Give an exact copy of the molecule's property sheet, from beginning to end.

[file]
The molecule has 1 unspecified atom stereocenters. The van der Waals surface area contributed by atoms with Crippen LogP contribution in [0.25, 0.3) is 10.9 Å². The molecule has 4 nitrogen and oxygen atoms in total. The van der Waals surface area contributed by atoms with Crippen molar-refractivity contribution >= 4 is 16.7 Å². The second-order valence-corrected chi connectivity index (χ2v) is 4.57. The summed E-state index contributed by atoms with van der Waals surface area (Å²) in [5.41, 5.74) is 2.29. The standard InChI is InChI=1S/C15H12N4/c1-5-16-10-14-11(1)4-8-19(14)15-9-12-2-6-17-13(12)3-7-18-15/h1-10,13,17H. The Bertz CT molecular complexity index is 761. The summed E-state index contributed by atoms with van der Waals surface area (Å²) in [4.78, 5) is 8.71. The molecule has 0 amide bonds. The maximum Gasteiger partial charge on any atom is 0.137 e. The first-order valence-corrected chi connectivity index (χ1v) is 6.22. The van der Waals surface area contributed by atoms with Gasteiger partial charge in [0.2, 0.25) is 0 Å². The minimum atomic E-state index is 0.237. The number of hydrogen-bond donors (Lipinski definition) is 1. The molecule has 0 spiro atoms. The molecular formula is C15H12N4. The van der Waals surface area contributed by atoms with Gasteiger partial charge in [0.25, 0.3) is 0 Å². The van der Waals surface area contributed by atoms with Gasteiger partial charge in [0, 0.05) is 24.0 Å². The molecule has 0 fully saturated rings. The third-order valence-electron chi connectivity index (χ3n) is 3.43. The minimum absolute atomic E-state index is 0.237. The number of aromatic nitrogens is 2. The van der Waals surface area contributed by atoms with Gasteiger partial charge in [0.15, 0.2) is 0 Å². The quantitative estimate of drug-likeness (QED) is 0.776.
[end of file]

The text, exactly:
The molecule has 1 unspecified atom stereocenters. The van der Waals surface area contributed by atoms with Crippen LogP contribution in [0.25, 0.3) is 10.9 Å². The molecule has 4 nitrogen and oxygen atoms in total. The van der Waals surface area contributed by atoms with Crippen molar-refractivity contribution >= 4 is 16.7 Å². The second-order valence-corrected chi connectivity index (χ2v) is 4.57. The summed E-state index contributed by atoms with van der Waals surface area (Å²) in [5.41, 5.74) is 2.29. The standard InChI is InChI=1S/C15H12N4/c1-5-16-10-14-11(1)4-8-19(14)15-9-12-2-6-17-13(12)3-7-18-15/h1-10,13,17H. The Bertz CT molecular complexity index is 761. The summed E-state index contributed by atoms with van der Waals surface area (Å²) in [4.78, 5) is 8.71. The molecule has 0 amide bonds. The maximum Gasteiger partial charge on any atom is 0.137 e. The first-order valence-corrected chi connectivity index (χ1v) is 6.22. The van der Waals surface area contributed by atoms with Gasteiger partial charge in [0.2, 0.25) is 0 Å². The minimum atomic E-state index is 0.237. The number of hydrogen-bond donors (Lipinski definition) is 1. The molecule has 0 spiro atoms. The molecular formula is C15H12N4. The van der Waals surface area contributed by atoms with Gasteiger partial charge in [0.25, 0.3) is 0 Å². The van der Waals surface area contributed by atoms with Gasteiger partial charge in [0, 0.05) is 24.0 Å². The molecule has 0 fully saturated rings. The third-order valence-electron chi connectivity index (χ3n) is 3.43. The minimum absolute atomic E-state index is 0.237. The number of aromatic nitrogens is 2. The van der Waals surface area contributed by atoms with Gasteiger partial charge in [0.15, 0.2) is 0 Å². The quantitative estimate of drug-likeness (QED) is 0.776.